Nottingham Prayer

Our folk who art of Nottingham
Well known be thy name
From Clifton Grove and brook Fairham
Or the Leen, as it is in Lenton
Give us Daybrook and our River Trent
And pity our detracters
As we forgive those that speak against us
And lead us not into Carrington
But deliver us to Redhill
For thine is Nottinghamia
The people and the story
For ever and ever,
Arnold.

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The Golden Troubadours

Troubadour: A French poet-musician writing of chivalric love.

I had previously seen The Golden Troubadours ‘by default’ at Nottingham’s Hockley Hustle music festival in October 2014. At that time I was interested in visiting Antenna (one of the festival’s 40 venues), where I stumbled across them playing a short set on a purpose built stage and in front of a NottsTV film crew.

They were musically and visually very strong. The band’s presence in front of the cameras only added to the feeling that this was a band with a future.

Skip forward two months, I had heard that the manager at The Poppy and Pint in West Bridgford had become a father for the 3rd time. Wishing to congratulate him; and having noticed that his pub’s pre-Christmas party coincided with a Nottingham Forest fixture, I decided to visit. On the day before, I saw on social media that the Golden Troubadours were playing there as-well. Everything had fallen into place!

The Poppy and Pint is sited in what was a British Legion Club. A large building with several areas for drinkers and diners. It also has a large function room with a stage. I assumed that the band would be playing in the function room and having arrived early, we sat down for a meal.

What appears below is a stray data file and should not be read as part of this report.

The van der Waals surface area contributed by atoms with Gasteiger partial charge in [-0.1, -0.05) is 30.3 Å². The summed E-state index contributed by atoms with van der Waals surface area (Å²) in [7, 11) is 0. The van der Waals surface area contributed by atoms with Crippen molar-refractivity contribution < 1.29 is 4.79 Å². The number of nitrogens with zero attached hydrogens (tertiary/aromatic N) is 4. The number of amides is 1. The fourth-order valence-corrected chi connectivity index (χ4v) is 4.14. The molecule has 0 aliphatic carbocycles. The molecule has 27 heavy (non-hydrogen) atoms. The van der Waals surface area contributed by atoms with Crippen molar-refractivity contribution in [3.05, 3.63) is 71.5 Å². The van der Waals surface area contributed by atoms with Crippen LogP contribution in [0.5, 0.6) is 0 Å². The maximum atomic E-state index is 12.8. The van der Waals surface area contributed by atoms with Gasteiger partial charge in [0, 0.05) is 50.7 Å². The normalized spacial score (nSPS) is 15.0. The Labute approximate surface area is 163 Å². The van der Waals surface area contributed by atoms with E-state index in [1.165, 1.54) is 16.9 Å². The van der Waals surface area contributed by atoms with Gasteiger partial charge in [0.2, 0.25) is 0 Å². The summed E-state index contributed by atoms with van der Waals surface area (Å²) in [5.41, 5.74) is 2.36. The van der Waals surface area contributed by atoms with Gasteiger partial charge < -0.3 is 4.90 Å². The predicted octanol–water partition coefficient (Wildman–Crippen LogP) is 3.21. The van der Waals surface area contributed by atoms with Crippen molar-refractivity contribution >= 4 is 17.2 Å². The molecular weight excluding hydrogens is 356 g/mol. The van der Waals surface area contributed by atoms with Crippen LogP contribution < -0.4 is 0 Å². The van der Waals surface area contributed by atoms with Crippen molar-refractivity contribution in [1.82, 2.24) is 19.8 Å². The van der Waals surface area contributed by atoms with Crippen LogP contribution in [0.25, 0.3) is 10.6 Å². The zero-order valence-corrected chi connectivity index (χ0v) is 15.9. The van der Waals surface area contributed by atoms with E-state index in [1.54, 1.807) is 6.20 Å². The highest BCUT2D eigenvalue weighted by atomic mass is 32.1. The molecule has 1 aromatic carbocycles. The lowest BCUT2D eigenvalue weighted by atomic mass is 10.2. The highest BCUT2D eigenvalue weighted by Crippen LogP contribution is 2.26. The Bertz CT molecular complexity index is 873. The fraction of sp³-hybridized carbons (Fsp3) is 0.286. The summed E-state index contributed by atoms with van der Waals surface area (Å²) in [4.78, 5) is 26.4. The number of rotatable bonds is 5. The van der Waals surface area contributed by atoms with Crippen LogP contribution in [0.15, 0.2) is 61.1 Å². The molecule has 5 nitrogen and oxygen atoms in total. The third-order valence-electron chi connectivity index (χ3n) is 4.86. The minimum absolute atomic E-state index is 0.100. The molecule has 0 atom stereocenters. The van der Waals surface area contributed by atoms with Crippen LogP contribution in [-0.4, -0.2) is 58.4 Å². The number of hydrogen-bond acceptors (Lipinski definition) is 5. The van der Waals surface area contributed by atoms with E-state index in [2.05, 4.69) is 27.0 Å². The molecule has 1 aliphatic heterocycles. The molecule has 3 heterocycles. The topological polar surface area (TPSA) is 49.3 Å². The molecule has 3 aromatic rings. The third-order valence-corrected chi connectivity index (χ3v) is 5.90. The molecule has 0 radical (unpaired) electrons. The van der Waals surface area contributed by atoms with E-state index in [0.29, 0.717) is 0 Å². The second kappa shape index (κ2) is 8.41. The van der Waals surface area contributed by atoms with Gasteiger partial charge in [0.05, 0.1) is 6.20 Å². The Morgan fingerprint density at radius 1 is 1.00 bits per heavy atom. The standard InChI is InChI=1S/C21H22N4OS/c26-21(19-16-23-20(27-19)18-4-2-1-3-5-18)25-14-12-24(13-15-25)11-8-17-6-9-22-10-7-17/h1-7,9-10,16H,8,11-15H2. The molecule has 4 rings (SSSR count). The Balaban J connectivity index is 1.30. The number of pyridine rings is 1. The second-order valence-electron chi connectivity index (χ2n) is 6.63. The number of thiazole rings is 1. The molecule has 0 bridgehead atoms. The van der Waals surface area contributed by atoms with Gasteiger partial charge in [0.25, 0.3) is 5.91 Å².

Several of the Troubadours had also arrived early to set up and complete their sound check in good time. I was misguidedly hoping to see them perform on stage and to a captive audience but they were asked to set up in the bar area amongst the furniture; as is the norm for standard pub bookings.

And so they did. This accomplished and ambitious Nottingham band played two sets of their unique soulful songs to an audience of discerning diners!

Admittedly, at this stage in their careers, any gig is an opportunity to play. They took to their task with an assured air. Being up close and personal meant that at least the audience could see in detail the musicianship, instrumentation; and what shoes they wear.

Matthew Taylor on vocals had the hardest job. A natural performer whose voice and movement has a freedom that hints at him being released from the shackles of some earlier conformity. When his performance area is restricted to about a square metre he merely appears to grow taller and rise up like a genie out of a bottle!

The three guitarists sat quietly. Lee in his wheelchair, James and Jade on small bar stools. All went about their task meticulously. What came across very strong on this performance was the band’s use of flamenco style. Jade also introduced the ‘bottleneck’ to ‘slide’ between the styles of songs from the bands own set.

Jason (on percussion) also showed his dogged refusal to be the ‘un-noticed drummer’ at the back. His use of shakers, tambourine, and marraccas all created the mood for Matt to rise above the chink of the coffee cups and the punters at the bar.

I came away from my second troubadours gig with both of their EP CDs and my mind convinced that this group have great potential.

The EPs ‘Silent Revolution’ and ‘Beautiful Revolving Jane’ have sleeves with some original Spanish influenced artwork by Emily Garces and Matthew Taylor’s poems of chivalric love!

Silent Revolution has five tracks that are easy to get into but good enough to leave on repeat. It is a fine record.

This Nottingham group have managed to combine European style and deliver it passionately to any audience. Long may they continue.